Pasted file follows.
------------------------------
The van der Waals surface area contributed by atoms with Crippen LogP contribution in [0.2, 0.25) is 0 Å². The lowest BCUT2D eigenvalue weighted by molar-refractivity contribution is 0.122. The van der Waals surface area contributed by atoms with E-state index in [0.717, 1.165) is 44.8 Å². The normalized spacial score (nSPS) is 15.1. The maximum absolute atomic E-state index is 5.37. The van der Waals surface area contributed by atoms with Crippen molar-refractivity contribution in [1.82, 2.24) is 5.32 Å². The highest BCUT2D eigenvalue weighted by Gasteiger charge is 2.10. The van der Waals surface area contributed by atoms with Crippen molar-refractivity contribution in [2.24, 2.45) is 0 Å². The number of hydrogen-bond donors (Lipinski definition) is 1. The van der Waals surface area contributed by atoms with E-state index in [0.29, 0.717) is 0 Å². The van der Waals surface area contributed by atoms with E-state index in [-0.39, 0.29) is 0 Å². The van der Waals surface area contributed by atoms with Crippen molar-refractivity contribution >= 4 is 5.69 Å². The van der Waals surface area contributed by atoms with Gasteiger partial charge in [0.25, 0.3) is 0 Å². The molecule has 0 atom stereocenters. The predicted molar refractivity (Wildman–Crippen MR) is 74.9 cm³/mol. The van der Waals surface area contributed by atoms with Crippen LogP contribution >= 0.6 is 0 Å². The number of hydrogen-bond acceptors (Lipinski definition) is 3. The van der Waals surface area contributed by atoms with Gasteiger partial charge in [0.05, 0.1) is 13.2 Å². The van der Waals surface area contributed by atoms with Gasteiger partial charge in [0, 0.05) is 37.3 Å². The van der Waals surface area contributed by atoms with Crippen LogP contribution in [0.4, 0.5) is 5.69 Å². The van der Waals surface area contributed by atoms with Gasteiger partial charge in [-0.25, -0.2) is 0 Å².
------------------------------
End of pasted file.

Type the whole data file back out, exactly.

The van der Waals surface area contributed by atoms with Crippen LogP contribution in [0.2, 0.25) is 0 Å². The lowest BCUT2D eigenvalue weighted by molar-refractivity contribution is 0.122. The van der Waals surface area contributed by atoms with E-state index in [0.717, 1.165) is 44.8 Å². The normalized spacial score (nSPS) is 15.1. The maximum absolute atomic E-state index is 5.37. The van der Waals surface area contributed by atoms with Crippen molar-refractivity contribution in [1.82, 2.24) is 5.32 Å². The highest BCUT2D eigenvalue weighted by Gasteiger charge is 2.10. The van der Waals surface area contributed by atoms with Crippen molar-refractivity contribution in [2.24, 2.45) is 0 Å². The number of hydrogen-bond donors (Lipinski definition) is 1. The van der Waals surface area contributed by atoms with E-state index in [0.29, 0.717) is 0 Å². The van der Waals surface area contributed by atoms with E-state index in [-0.39, 0.29) is 0 Å². The van der Waals surface area contributed by atoms with Crippen molar-refractivity contribution >= 4 is 5.69 Å². The van der Waals surface area contributed by atoms with Gasteiger partial charge in [0.25, 0.3) is 0 Å². The molecule has 0 atom stereocenters. The predicted molar refractivity (Wildman–Crippen MR) is 74.9 cm³/mol. The van der Waals surface area contributed by atoms with Crippen LogP contribution >= 0.6 is 0 Å². The number of hydrogen-bond acceptors (Lipinski definition) is 3. The van der Waals surface area contributed by atoms with Gasteiger partial charge in [0.05, 0.1) is 13.2 Å². The van der Waals surface area contributed by atoms with Gasteiger partial charge in [0, 0.05) is 37.3 Å². The van der Waals surface area contributed by atoms with Crippen LogP contribution in [0.4, 0.5) is 5.69 Å². The van der Waals surface area contributed by atoms with Gasteiger partial charge in [-0.25, -0.2) is 0 Å².